Constable Jeff Elvish – Thunder Bay Police, Uniform Patrol
Like many who start this career, I, too, felt that I had it all together, and that I could handle whatever the job threw at me. After all, all the hardnose veterans could just “suck it up”, and so could I…or so I thought. Twenty-eight (almost 29 years). Uniform patrol, K9, tactical, CIB, now back to the best place to be…uniform again! It’s a lot.
I’m going to jump forward to where I am now, in hopes that it makes what happened to me make a bit more sense. Today, I’m doing good. Really good in fact. I understand a lot more about myself since being diagnosed with PTSD in March of 2018. And I’d like to say that tomorrow I’ll be good, or next Thursday I’ll be good, but I can’t.
That’s the demon that PTSD is for me. I’m learning to control it. I have an incredible fiancé, Laura, that I know I put through hell some days. Not on purpose. Not because I don’t love her like crazy. She’s a Godsend, and saved my life, and keeps me going every day. But sometimes, for some reason, I have one of those days.
I describe it like the movie “Twister”. Sometimes my mind just spins. And the craziest things pop in and out. No rhyme or reason, they just do. Just like the tornado in the movie, when objects appear at the periphery of the funnel randomly. That’s how my mind works. So let me work backwards, to try and help make sense of all this.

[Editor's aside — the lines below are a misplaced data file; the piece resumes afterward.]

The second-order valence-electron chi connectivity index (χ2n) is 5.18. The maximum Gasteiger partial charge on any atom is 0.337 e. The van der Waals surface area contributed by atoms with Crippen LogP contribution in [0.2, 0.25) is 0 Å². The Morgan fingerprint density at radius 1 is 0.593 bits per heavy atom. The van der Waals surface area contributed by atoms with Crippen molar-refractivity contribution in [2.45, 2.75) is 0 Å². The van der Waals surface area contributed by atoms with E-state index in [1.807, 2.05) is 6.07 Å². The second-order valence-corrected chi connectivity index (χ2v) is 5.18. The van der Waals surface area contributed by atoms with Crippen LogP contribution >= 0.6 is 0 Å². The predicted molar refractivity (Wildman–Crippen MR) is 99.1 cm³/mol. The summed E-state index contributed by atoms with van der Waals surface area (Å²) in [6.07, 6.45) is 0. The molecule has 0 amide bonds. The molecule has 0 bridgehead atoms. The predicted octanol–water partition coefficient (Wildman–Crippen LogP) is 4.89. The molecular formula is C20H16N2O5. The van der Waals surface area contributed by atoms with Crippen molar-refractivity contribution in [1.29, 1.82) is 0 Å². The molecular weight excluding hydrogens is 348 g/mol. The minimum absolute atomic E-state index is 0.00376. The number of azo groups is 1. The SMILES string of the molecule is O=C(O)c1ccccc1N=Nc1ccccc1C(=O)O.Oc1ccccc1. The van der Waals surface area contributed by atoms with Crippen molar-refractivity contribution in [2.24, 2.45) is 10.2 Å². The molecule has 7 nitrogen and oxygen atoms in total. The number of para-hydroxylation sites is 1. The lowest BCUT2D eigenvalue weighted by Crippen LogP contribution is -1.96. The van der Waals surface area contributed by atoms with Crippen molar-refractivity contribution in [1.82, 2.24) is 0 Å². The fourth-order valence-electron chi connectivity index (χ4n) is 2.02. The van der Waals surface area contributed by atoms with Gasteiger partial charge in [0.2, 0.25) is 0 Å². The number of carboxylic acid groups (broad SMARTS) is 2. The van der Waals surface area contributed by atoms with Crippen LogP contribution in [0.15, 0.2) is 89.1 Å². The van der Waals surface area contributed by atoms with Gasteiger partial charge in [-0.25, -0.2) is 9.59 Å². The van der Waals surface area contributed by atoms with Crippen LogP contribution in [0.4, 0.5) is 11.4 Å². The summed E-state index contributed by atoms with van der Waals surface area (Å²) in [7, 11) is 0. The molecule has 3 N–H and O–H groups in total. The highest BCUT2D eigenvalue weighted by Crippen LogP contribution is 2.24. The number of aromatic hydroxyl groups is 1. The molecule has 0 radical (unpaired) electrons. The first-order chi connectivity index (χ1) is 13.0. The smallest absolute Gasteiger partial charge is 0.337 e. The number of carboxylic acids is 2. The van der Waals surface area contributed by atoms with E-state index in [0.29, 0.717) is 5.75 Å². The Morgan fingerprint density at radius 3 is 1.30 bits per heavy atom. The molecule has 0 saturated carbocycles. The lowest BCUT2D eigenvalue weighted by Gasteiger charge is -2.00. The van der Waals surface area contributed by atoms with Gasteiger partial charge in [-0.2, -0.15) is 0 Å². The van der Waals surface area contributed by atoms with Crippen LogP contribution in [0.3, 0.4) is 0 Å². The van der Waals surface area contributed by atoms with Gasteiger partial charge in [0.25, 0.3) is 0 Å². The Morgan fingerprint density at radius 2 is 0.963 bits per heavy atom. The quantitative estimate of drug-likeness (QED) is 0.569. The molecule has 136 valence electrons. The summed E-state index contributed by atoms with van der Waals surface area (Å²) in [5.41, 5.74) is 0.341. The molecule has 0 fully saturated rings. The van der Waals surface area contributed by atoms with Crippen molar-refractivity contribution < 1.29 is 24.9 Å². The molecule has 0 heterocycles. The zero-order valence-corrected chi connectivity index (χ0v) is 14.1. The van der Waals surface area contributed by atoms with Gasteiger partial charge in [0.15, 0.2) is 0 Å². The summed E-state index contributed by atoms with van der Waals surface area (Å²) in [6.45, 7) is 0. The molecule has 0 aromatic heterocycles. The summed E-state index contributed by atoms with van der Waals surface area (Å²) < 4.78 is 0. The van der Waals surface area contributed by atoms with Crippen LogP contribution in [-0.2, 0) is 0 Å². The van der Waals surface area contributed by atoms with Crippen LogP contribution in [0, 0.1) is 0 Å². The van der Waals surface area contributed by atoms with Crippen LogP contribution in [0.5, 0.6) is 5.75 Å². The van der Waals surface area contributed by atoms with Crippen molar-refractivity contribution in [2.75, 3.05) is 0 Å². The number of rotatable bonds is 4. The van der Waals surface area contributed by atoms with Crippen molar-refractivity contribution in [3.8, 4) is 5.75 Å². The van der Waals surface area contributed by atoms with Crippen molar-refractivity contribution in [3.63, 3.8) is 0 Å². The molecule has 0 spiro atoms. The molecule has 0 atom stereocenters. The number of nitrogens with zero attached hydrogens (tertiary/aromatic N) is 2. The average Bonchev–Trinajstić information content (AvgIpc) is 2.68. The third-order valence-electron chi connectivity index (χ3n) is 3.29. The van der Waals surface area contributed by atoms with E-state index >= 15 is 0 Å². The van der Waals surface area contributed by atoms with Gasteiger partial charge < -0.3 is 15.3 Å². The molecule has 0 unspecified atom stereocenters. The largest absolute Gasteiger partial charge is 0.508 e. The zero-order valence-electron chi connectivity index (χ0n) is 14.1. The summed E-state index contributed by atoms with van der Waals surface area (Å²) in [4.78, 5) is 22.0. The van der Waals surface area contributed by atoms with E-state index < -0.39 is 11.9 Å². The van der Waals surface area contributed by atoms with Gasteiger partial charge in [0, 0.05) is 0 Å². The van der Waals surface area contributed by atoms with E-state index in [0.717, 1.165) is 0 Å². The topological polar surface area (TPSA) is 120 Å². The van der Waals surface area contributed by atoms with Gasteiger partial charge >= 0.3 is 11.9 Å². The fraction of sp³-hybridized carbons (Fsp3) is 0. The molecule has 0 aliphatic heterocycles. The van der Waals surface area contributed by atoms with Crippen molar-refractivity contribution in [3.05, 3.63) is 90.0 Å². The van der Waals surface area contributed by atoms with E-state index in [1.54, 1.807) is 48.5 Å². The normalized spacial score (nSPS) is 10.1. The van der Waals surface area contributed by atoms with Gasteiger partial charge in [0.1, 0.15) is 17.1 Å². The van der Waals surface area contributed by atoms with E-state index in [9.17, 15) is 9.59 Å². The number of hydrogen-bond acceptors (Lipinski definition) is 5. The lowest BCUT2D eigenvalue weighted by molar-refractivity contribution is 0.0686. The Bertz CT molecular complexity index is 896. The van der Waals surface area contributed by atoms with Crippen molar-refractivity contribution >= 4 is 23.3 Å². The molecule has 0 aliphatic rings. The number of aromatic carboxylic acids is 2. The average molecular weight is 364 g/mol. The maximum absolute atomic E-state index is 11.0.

I spent two months at Homewood in Guelph in 2018. After spending 13 days in adult mental health after being apprehended March 14 of 2018. My drinking was out of control. My life was in shambles around me. And my ex-wife called the police to have me apprehended. I guess the irony of it all, was I wasn’t even suicidal at that point, but I knew I needed help, and knew that was the best way to get it.
Don’t get me wrong. I was suicidal in January of 2018. And had I not gone away that day in March, I probably wouldn’t be here now.